8. I note, here, that the downloadable patient information leaflet suggested that patients talk to their healthcare professionals if they had any concerns about changing brands. However, the leaflet did not state that PHARMAC would meet the costs of any GP visit co-payment. PHARMAC told me that, at this time, the reimbursement process had not been developed.
  9. On 11 June 2019, PHARMAC hosted a Facebook live “Ask me anything” event for consumers to ask about issues relating to the brand switch. The event was prompted by what PHARMAC considered to be significant misinformation circulating on social media, and in particular on Facebook.
  10. The CAC met on 12 June 2019. The Minutes of this meeting record a number of matters that are relevant for immediate purposes. First, there is reference to the previous CAC meeting that had been held on 6 March 2019. Secondly, the Minutes record that CAC members noted that there were no update papers for this meeting. Thirdly, there is reference to a review of the role of the CAC and how PHARMAC could be more effective in incorporating the consumer voice in its processes. Fourthly, the CAC received a presentation from senior PHARMAC staff on generic medicines and PHARMAC’s management of brand changes. The presentation used the current brand change of lamotrigine as an example – with details provided on the steps PHARMAC had taken as part of the implementation of the decision. The Minutes then record the following:

Members asked about whether support information had been provided to health help lines, and practice nurses, as these tended to be first points of contact for patients?
Staff acknowledged this point, and said they would look into it.

  1. I will address this point further in the Findings section below. However, I note here, that this is the first record that I have seen of the CAC being given any information about either the proposal to move to one brand of lamotrigine, or the Sole Supply Decision itself, or the implementation strategy. When the CAC was given some details, as an example to illustrate PHARMAC’s management of brand changes generally, the CAC members raised a matter that not only appears pertinent, but was something that does not appear to have been directly considered to that point.
  2. On 21 June 2019, PHARMAC presented to Epilepsy NZ field support officers on the move to one brand of lamotrigine. PHARMAC provided almost $7,000 of funding to Epilepsy NZ to enable field support officers from around the country to attend the Auckland meeting. PHARMAC also arranged for Dr John Mottershead, a University of Otago neurologist and a member of the Neurological Subcommittee of PTAC, to attend and present on lamotrigine and the switch to one brand. PHARMAC representatives provided extensive information to the field support officers on the brand change, including practical information for patients.
  3. On 9 August 2019, Medsafe informed PHARMAC that there had been four ‘brand switch’ reports to CARM relating to lamotrigine.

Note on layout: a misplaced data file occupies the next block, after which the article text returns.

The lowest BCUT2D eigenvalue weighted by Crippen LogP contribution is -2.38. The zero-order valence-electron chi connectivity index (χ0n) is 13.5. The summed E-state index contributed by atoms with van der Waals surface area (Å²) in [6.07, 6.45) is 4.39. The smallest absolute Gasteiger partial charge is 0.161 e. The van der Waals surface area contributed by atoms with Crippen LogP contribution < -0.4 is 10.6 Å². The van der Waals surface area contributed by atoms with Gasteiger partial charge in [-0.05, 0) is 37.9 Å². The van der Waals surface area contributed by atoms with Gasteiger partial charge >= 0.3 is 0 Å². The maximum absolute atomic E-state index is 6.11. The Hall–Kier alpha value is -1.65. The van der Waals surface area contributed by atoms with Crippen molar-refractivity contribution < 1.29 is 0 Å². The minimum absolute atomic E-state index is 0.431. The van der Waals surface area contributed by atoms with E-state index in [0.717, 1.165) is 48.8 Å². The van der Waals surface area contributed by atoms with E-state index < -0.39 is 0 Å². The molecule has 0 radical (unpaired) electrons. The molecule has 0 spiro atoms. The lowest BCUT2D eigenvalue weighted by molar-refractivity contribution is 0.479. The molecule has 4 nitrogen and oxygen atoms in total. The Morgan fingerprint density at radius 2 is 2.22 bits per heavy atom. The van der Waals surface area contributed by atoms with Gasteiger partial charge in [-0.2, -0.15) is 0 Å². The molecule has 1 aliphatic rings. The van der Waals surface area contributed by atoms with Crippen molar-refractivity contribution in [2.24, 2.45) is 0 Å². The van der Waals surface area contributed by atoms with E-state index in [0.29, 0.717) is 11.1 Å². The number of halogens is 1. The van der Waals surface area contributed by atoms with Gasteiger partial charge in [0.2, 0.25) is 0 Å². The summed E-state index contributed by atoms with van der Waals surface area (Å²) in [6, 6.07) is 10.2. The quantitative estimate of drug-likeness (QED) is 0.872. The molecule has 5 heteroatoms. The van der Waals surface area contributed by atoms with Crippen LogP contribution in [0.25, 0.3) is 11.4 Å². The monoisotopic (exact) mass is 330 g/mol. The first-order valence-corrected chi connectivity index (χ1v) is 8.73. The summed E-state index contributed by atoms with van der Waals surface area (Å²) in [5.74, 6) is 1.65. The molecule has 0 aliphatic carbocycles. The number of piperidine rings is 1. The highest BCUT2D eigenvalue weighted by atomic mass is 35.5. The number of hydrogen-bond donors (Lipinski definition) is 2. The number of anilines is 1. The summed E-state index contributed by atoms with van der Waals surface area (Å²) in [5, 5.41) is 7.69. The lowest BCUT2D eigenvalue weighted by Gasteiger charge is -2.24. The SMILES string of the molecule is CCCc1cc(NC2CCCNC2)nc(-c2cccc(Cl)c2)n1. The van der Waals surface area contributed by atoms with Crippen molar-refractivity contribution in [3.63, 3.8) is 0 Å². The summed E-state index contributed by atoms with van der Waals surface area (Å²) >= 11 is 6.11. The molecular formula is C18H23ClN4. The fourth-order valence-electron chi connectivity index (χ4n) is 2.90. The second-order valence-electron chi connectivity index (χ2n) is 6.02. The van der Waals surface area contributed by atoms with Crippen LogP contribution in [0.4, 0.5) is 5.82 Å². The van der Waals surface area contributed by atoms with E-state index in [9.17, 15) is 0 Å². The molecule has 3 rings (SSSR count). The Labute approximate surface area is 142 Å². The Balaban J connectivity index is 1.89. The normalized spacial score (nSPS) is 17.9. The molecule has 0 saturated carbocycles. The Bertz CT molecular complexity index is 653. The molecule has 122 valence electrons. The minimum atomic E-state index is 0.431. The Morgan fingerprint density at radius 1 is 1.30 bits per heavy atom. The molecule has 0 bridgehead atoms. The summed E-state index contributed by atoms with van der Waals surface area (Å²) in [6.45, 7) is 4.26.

4. On 22 August 2019, Best Practice Advocacy Centre (BPAC) published its article ‘The funded brand of lamotrigine is changing’. The article was distributed to primary healthcare professionals and relevant specialist groups.
  5. This is a suitable place to interpose in the chronology and comment further on BPAC’s role and PHARMAC’ engagement with BPAC. BPAC is an independent New Zealand organisation that delivers educational and continuing professional development programmes to medical practitioners and other health professionals. Separate to the decision making relating to lamotrigine, PHARMAC has, at its own expense, engaged BPAC to develop a series of modules in relation to generic medications. BPAC has produced articles on issues including monitoring brand changes, bioequivalence and bioavailability, and generic medicines.
  6. Another, more general step PHARMAC has taken in this area is the preparation of an online, e-learning module Beyond the Brand (2017). The e-learning module traverses PHARMAC’s role, and such issues as brand changes, generic medicines and bioequivalence.
  7. On 2 September 2019, there was a telephone conference between PHARMAC and the CEO of Epilepsy NZ. This was one of many communications between PHARMAC and Epilepsy NZ during, and following, the transition period in 2019. As on other occasions, the importance of ensuring that media and other reporting did not create undue fear or anxiety for patients was emphasised. On 10 September there was a Zoom meeting between PHARMAC and Epilepsy NZ. It is clear from these, and other, records that PHARMAC was going to considerable lengths to keep open lines of communication with Epilepsy NZ.
  8. PHARMAC received the first media enquiries about the move to one brand of lamotrigine on 10 September 2019 and, over the following period, a number of media requests were made to PHARMAC.
  9. Around the same time, media were approaching NZTA. NZTA initially informed the media (RNZ) that “in light of Medsafe’s submission to PHARMAC” NZTA was reviewing its policy that the brand change was not a change in treatment that required a six month stand down from driving. NZTA subsequently stated that it would not be enforcing a mandatory stand down period from driving; but recommended a voluntary eight week stand down period for those who are changing to Logem from another brand of lamotrigine. NZTA’s advice caused concern and confusion amongst health professionals and patients.
  10. NZTA’s advice led directly to Epilepsy NZ writing to the Minister of Health, on 1 October 2019, asking for the Minister to instruct PHARMAC to make Lamictal and Arrow-lamotrigine available to people with epilepsy who are seizure-free and driving.